VIDEO: 11th hour note causes rush to hold Day of Mourning ceremony in Lake Cowichan

CVRD board chair, Ian Morrison, says that worker safety is an important issue around the world. (Lexi Bainas/Gazette)
Tim McGonigle, Lake Cowichan town councillor and long-time logger, emcees the Day of Mourning event at Forestworkers Memorial Park on April 28. (Lexi Bainas/Gazette)
A floral wreath from the United Steelworkers and a hardhat, boots, and roses brought by Lori Iannidardo show clearly that the Day of Mourning resonates deeply in the Cowichan Valley. (Lexi Bainas/Gazette)
Retired faller, Jim Eddy, right, wears his Stanfields shirt to the Day of Mourning ceremony April 28 as he remembers workers who didn’t make it home one day. (Lexi Bainas/Gazette)
Lori Iannidinardo, CVRD area director and long-time loggers’ safety advocate, talks about the year that 41 forest industry workers died on the job. (Lexi Bainas/Gazette)
Tim McGonigle says he’s one of the lucky ones who’s made it home after working in the woods but it’s important to ensure that young workers are allowed to have a future. (Lexi Bainas/Gazette)

In spite of a rocky run-up, the annual Day of Mourning ceremony for fallen workers at Lake Cowichan’s Forestworkers Memorial Park went smoothly Sunday, April 28.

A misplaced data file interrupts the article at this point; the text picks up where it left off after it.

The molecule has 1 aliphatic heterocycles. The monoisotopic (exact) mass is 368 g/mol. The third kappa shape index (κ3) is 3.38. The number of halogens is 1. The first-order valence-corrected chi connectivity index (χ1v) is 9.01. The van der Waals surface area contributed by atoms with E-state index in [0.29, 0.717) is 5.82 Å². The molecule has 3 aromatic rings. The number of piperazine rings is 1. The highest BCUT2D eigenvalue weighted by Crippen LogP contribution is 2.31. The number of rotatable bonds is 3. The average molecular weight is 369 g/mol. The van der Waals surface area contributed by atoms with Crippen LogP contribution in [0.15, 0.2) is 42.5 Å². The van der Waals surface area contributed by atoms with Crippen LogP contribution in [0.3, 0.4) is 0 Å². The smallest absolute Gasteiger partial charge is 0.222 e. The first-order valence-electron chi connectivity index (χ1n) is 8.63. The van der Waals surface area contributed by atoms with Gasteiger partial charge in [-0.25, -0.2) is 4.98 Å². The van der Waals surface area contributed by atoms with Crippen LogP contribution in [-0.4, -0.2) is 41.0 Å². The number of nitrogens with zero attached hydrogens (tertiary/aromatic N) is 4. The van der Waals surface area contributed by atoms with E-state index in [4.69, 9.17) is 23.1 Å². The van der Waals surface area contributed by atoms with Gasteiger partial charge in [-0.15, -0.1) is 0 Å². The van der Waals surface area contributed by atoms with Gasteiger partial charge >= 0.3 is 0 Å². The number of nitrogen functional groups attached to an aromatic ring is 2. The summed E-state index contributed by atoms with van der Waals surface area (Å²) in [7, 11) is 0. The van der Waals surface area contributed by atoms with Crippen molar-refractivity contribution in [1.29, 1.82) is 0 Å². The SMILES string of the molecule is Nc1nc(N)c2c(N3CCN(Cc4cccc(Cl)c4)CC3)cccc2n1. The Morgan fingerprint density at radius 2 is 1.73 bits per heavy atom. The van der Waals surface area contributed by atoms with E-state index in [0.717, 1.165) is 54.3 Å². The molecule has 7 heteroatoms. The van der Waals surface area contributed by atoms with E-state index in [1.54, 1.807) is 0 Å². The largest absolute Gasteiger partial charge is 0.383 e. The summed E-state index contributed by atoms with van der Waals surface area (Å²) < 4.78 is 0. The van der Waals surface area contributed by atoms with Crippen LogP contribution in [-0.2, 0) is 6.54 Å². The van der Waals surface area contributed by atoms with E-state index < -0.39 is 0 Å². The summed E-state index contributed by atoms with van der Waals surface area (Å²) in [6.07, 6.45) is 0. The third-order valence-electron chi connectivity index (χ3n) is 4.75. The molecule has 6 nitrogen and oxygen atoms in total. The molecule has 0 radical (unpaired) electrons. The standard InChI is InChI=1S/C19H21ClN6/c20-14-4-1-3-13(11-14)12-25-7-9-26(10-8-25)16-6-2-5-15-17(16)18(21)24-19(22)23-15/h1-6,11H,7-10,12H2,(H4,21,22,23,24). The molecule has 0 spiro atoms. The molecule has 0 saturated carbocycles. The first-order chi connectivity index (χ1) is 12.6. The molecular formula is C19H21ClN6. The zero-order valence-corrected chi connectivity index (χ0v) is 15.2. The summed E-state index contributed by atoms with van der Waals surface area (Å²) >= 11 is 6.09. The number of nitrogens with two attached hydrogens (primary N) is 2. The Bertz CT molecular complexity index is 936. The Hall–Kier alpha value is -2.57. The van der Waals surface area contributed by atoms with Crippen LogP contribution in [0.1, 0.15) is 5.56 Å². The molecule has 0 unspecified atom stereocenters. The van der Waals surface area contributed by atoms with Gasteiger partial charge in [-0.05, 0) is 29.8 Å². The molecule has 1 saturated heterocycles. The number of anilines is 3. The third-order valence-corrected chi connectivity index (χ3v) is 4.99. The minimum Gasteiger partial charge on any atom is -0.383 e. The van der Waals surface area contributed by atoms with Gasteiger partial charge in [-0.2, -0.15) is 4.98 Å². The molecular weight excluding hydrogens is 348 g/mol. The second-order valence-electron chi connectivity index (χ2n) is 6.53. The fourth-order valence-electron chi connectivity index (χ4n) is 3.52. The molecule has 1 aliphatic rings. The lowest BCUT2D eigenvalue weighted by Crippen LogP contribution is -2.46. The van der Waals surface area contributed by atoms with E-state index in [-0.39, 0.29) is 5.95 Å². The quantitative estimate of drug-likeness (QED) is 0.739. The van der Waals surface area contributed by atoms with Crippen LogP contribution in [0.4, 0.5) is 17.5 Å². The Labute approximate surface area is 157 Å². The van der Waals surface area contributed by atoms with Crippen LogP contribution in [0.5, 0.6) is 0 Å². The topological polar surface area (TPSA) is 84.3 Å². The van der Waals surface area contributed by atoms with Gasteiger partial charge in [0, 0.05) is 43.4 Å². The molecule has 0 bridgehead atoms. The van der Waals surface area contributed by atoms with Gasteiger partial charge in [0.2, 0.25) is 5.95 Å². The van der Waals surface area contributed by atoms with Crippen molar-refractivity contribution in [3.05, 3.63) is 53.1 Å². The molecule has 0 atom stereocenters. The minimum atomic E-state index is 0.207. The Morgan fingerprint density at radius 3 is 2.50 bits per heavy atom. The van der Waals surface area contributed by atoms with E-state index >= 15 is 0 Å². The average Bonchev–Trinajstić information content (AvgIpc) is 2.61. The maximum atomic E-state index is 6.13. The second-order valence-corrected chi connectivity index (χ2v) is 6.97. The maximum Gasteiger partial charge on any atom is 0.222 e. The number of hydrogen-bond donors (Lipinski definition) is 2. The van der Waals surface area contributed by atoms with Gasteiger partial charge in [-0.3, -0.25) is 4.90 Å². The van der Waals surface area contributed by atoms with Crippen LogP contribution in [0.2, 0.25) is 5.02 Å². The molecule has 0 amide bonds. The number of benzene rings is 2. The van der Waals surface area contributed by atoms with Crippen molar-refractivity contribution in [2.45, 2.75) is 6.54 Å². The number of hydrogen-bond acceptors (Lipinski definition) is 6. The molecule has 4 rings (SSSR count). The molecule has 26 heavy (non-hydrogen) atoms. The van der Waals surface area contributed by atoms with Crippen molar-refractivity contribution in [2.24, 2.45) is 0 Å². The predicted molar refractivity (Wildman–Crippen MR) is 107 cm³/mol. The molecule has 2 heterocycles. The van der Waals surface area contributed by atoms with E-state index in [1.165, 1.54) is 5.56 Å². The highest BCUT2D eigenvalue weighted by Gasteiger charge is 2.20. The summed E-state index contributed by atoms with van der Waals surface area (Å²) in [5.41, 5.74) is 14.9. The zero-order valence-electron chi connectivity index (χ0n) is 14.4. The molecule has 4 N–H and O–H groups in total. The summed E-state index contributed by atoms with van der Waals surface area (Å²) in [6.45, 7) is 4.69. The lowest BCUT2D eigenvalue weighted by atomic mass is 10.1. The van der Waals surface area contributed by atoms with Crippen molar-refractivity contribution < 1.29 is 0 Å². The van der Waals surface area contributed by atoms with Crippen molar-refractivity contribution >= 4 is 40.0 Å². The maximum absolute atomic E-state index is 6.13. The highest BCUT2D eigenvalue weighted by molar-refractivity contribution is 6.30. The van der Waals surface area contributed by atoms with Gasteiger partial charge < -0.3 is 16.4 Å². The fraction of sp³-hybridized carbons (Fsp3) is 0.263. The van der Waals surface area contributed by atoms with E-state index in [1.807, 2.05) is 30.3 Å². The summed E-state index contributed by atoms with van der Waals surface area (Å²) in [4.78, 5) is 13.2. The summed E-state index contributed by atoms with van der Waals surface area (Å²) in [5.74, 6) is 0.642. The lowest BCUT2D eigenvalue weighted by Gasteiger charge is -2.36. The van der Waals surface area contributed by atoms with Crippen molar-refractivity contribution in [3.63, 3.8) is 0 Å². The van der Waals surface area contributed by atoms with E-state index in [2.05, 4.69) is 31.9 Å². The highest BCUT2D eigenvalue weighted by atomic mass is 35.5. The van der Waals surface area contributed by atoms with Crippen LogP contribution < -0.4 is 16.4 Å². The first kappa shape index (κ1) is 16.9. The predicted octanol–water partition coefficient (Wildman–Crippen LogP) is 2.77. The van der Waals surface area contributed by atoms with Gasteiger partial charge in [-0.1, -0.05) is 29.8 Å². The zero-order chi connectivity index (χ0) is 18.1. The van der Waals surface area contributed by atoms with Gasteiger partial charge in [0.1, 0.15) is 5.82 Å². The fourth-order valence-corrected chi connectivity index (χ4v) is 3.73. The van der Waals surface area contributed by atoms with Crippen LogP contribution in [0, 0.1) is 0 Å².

There was some doubt Friday, April 26 that it was going to happen at all.

A late message from the Nanaimo, Duncan & District Labour Council — the usual organizers of the event — said that they wouldn’t be holding it. No reason was given.

A quick post on Facebook to let everyone in Lake Cowichan know led to an immediate response. Lakers would do it themselves, since it was an important recognition of the area’s deep roots in the forest industry.

Before the dust had settled, CVRD chair Ian Morrison, and Lake Cowichan council were on board, WorkSafe BC was ready to take part, long-time loggers’ safety advocate Lori Iannidinardo said she’d be there, and many other people gave notice that they would make a point of attending the locally organized ceremony.

Retired faller, Jim Eddy, set the tone by showing up proudly wearing his Standfields shirt, and several times, the point was made that Lake Cowichan was the cradle of the IWA, and an important part of the labour history of B.C. so it was vital to keep that link with the past alive.

There was a good crowd this year, much larger than in some years, perhaps in answer to the shock of realizing the event might not be held. They stayed much longer to talk after the ceremony, too.

Several speakers during the ceremony mentioned how many people are still killed at work every year in Canada. It was not many years ago that there were so many deaths annually in the forest industry that the old Workers Compensation Board used to publish a grim booklet listing the deaths for each year. While the causes of work-related deaths may be changing, there is still much than can be done to ensure workers get home safely to their families each day, they said.

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